Spanish club meets, delivers donations to Puerto Rican mayor

After completing a successful relief drive to help those affected by Hurricane Maria in Puerto Rico, eighth grade students at Shelton Intermediate School learned a lesson about what can be accomplished when people work together to achieve a common goal.

When SIS science teacher/Spanish club adviser Ernestina Genova learned that one of Puerto Rico’s mayors would be visiting the school in time to see what her students had collected to help those affected by Hurricane Maria, she was excited, to say the least.

Genova said the visit to Shelton by Pedro Garcia, mayor of Hormigueros for the past 13 years, arose from a conversation she had with his daughter, an electrical engineer who lives in Shelton.

“Tania and I were out eating at a Mexican restaurant when the conversation of Puerto Rico came up,” said Genova. “She told me of an organization she had created with a few other people called CTBPT United for Puerto Rico. I told her about the relief drive we were doing at school, and then she told me that her father was planning to visit.”

Garcia’s daughter, Tania Shannon-Garcia, said that after Hurricane Maria destroyed a large part of the island, she, like many others, was unable to get in contact with her father for nearly 12 days and contemplated catching a spontaneous flight to Puerto Rico in hope of finding him.

“We had no idea if he was OK or not,” said Shannon-Garcia.

After regaining contact with her father, Shannon-Garcia learned of the harsh conditions on the island and wanted to help. She and several of her colleagues created CTBPT United for Puerto Rico in order to provide some relief. To date, the organization has raised nearly $49,000 to aid those affected by the hurricane, with 100% of the proceeds going directly to the Mayors Association and Federation to aid all 78 municipalities in Puerto Rico.

Mayor Garcia embraced at SIS

Upon his arrival at SIS, Mayor Garcia met with the students of the Spanish club, El Coqui, to participate in a Q&A session. According to Genova, students prepared for the mayor’s arrival by selecting one question they would like to ask him.

Students asked Garcia what they could do to assist with the island’s efforts to recover from the damage caused by the hurricane, as well as questions about how he managed to maintain his composure during the tragedy.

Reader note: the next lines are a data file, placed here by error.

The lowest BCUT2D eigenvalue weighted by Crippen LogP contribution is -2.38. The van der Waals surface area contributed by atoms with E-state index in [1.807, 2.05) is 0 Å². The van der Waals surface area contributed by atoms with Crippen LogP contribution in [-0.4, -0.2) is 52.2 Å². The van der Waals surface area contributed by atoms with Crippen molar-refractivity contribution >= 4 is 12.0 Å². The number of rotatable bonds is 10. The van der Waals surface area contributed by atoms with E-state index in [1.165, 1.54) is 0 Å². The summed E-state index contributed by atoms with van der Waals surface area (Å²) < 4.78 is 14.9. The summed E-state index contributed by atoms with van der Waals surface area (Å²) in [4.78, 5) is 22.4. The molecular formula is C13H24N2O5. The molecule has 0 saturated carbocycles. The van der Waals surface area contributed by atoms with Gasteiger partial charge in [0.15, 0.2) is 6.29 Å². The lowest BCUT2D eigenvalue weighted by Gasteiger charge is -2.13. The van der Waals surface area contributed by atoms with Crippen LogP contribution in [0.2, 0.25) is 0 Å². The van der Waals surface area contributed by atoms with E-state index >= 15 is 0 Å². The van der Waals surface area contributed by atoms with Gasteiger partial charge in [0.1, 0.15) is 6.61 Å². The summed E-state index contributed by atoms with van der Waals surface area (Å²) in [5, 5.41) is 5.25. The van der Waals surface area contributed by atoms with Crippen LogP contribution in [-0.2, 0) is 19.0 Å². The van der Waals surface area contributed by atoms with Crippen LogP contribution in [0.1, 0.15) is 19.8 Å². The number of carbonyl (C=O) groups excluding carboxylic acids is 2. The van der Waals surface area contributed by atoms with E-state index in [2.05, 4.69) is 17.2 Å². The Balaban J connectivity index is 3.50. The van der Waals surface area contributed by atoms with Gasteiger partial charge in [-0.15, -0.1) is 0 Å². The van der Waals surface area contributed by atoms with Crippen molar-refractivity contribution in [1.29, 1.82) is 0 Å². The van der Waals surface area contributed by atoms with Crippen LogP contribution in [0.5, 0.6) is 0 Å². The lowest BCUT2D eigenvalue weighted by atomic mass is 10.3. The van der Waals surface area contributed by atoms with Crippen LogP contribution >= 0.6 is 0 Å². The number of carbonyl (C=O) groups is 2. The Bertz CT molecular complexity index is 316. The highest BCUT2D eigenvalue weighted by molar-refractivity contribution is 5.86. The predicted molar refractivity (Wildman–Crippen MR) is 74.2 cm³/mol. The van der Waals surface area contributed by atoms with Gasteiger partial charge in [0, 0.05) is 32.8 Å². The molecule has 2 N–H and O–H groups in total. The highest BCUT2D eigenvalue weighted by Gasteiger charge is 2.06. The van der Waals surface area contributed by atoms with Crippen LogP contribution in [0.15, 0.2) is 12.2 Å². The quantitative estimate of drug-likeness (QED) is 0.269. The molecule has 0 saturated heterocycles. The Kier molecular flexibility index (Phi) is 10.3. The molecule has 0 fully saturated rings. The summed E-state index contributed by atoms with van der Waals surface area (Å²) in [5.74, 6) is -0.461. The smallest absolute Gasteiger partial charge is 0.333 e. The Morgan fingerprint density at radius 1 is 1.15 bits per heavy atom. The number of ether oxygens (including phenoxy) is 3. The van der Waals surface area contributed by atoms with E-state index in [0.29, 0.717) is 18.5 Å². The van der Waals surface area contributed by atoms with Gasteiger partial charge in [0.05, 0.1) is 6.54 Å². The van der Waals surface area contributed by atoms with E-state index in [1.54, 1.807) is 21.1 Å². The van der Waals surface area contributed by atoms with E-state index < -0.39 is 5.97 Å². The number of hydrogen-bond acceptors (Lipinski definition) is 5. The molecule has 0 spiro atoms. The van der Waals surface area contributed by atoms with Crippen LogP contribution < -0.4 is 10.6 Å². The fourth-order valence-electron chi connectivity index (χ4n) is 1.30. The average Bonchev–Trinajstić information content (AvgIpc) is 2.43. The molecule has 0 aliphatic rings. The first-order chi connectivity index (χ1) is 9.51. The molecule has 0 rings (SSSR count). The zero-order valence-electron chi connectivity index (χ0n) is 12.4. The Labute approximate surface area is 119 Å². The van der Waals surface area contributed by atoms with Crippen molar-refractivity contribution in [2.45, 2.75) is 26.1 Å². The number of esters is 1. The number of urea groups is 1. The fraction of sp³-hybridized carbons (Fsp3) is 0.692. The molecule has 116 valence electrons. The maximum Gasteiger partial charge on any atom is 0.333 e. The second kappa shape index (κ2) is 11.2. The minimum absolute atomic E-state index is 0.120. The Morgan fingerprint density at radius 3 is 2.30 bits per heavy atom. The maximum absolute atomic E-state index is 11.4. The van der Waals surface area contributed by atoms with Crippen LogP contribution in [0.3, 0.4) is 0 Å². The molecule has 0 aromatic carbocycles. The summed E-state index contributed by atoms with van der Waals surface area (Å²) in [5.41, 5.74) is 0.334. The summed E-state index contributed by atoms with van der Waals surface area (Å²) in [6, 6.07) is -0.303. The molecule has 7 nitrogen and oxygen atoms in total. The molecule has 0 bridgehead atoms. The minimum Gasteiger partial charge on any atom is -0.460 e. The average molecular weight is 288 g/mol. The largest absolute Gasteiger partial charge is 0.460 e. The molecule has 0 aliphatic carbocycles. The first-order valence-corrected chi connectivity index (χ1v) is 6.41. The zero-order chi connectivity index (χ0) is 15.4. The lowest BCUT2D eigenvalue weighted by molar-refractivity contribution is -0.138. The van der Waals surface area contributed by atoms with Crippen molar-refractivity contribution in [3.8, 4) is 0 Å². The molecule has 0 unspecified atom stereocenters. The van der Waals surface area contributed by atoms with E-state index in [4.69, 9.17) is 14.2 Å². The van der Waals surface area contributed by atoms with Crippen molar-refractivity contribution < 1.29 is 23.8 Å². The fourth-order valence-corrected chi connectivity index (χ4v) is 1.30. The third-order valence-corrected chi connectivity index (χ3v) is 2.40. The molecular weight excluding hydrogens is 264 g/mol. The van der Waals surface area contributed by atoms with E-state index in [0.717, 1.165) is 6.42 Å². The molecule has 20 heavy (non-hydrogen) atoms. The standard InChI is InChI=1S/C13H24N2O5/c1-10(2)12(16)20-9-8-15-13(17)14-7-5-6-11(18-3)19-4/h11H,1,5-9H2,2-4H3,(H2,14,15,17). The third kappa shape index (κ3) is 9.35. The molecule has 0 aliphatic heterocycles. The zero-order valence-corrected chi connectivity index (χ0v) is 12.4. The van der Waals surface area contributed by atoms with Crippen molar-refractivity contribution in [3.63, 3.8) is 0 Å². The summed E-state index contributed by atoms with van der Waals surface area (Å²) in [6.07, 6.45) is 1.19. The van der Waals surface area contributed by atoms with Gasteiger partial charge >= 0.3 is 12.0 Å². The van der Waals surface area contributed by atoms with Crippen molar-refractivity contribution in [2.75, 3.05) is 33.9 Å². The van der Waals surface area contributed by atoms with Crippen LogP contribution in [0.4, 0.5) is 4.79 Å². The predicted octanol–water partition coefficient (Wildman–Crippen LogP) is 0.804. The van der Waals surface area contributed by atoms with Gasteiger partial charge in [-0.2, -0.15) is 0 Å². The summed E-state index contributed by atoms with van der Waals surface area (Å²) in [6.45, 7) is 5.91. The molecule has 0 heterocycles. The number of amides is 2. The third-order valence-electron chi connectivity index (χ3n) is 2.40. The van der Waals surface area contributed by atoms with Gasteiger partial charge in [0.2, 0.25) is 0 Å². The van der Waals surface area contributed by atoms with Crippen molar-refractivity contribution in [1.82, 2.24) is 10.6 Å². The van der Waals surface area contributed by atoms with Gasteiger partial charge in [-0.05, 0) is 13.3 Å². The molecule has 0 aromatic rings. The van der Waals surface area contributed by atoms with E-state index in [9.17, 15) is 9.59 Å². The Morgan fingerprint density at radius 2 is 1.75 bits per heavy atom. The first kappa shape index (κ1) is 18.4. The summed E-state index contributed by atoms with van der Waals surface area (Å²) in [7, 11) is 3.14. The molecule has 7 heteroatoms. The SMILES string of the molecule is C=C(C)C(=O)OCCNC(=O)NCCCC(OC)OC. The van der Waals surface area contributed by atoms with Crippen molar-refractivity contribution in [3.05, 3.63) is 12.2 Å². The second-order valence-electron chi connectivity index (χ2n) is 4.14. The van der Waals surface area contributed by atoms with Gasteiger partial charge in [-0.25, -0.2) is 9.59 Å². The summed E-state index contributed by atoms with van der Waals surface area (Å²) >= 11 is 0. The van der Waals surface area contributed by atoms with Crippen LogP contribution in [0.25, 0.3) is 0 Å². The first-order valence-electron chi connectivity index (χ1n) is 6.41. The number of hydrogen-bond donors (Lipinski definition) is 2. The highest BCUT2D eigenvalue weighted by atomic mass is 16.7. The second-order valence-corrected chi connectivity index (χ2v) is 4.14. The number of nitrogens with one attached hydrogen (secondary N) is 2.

Garcia said despite all the physical damage done to the island, his job hasn’t changed much, and some positives came from the tragedy.

“Before Maria, Puerto Rico was divided by politics,” said Garcia. “Now we are united and working together to be stronger than ever.”

Shannon-Garcia told the students that her father, before arriving in Shelton, had been working hard to help his community of nearly 20,000 people rebuild.

“I wanted to have him here for Thanksgiving, but I knew that wasn’t possible. I know he’s been working 16- to 20-hour days and not sleeping, so I just wanted him here, but I know the people in Puerto Rico need him. I wanted to at least send him back with a ‘power-up’ and more energy,” said Shannon-Garcia.

Garcia said upon assessing the damage caused by the storm, he made it his No. 1 priority to get running water to the people of Hormigueros. In order to deliver water to the people, Garcia said, he ordered that the community’s six backup generators be used to pump water into people’s homes.

“If they have water, they can drink and bathe,” said Garcia who explained that more than 38 of the island’s municipalities have no light or hot water at this time.

Garcia said he was able to leave to come to see his daughter because of how organized he left everything back in Hormigueros.

Aside from having the chance to help another community in need, Superintendent of Shelton Schools Dr. Chris Clouet emphasized that the experience is an opportunity for students to learn that this can happen to anyone.

Genova agreed.

“This is not something that is unique to Puerto Rico, this is something that could happen here or anywhere else,” said Genova. “As teachers, our goal is to help our students become productive members of society and to have a global perspective on how to be better people, and I think having Mayor Garcia here helps them put a face to what’s going on in Puerto Rico and to be empathetic.”

Garcia said that despite the majority of the island’s people being overcome with sadness due to the destruction caused by the storm, they are still doing their best to be in the holiday spirit. Garcia left for Puerto Rico Tuesday morning at 6 a.m.

To donate to CTBPT United for Puerto Rico, visit